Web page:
National Security Strategy: Deeply Scary, Deeply Dishonest

In a 49-page national security report, Bush has “reaffirmed his strike-first policy against terrorists and enemy nations on Thursday and said Iran may pose the biggest challenge for America.”

[D]iplomacy is the U.S. preference in halting the spread of nuclear and other heinous weapons.

"If necessary, however, under long-standing principles of self defense, we do not rule out the use of force before attacks occur — even if uncertainty remains as to the time and place of the enemy's attack," Bush wrote…

The latest report makes it clear Bush hasn't changed his mind, even though no weapons of mass destruction were found in Iraq.

"When the consequences of an attack with weapons of mass destruction are potentially so devastating, we cannot afford to stand idly by as grave dangers materialize. ... The place of pre-emption in our national security strategy remains the same," Bush wrote.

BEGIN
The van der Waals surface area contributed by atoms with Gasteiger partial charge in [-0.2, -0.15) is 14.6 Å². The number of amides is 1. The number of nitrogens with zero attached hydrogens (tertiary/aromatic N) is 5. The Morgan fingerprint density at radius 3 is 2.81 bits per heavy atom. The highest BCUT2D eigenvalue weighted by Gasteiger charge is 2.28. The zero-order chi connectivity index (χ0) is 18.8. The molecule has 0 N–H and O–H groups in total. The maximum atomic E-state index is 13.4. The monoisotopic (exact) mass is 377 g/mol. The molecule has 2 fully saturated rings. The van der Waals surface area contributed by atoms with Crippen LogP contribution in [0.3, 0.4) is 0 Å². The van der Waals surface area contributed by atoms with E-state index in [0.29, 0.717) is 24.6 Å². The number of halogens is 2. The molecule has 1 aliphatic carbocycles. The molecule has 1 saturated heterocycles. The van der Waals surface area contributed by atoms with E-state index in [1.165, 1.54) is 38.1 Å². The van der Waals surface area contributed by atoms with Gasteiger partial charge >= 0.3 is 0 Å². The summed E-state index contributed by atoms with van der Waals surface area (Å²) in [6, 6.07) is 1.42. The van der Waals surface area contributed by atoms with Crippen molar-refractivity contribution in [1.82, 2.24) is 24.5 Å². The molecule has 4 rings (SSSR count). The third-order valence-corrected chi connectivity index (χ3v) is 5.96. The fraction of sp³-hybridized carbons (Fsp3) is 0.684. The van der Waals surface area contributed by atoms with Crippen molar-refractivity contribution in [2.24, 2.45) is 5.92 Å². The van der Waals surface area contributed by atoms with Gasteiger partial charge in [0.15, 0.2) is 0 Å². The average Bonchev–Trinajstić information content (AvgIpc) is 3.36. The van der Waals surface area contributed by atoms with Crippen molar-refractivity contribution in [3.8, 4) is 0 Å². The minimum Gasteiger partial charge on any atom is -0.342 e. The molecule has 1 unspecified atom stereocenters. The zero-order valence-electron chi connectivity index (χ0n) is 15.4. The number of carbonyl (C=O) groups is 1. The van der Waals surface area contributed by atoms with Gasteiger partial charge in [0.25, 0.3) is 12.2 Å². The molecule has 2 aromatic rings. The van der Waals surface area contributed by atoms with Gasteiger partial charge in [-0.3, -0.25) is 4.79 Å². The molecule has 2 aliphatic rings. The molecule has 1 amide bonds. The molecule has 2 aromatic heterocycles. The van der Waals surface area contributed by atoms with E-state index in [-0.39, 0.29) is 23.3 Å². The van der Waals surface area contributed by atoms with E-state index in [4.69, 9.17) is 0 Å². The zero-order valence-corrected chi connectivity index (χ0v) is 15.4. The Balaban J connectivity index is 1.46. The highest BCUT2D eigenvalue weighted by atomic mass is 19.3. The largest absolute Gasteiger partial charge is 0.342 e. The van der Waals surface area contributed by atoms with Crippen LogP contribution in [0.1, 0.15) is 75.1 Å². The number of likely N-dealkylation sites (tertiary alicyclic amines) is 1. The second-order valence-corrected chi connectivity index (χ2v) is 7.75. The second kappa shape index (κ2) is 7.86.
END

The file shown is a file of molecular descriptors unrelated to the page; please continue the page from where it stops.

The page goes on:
The report had harsh words for Iran. It accused the regime of supporting terrorists, threatening Israel and disrupting democratic reform in Iraq. Bush said diplomacy to halt Tehran's suspected nuclear weapons work must prevail to avert a conflict.
I’d feel a lot less nervous (and pissed and fed up) about this if I didn’t know that the Bush administration, with help from their complicit enabler the Blair administration, deliberately circumvented any possible diplomatic resolution with Iraq. It would serve us well to remember that one of the most damning revelations of the Downing Street Memos was that the process of going to the UN was a sham for Blair’s sake and that disarmament was not an option; regime change—war—was always the singular goal.

There’s no reason on earth to trust that Bush will not do the same thing again. If it’s war he wants, war he’ll get. And he’ll sell its urgency and inevitability the same way—by asserting that diplomacy has failed.

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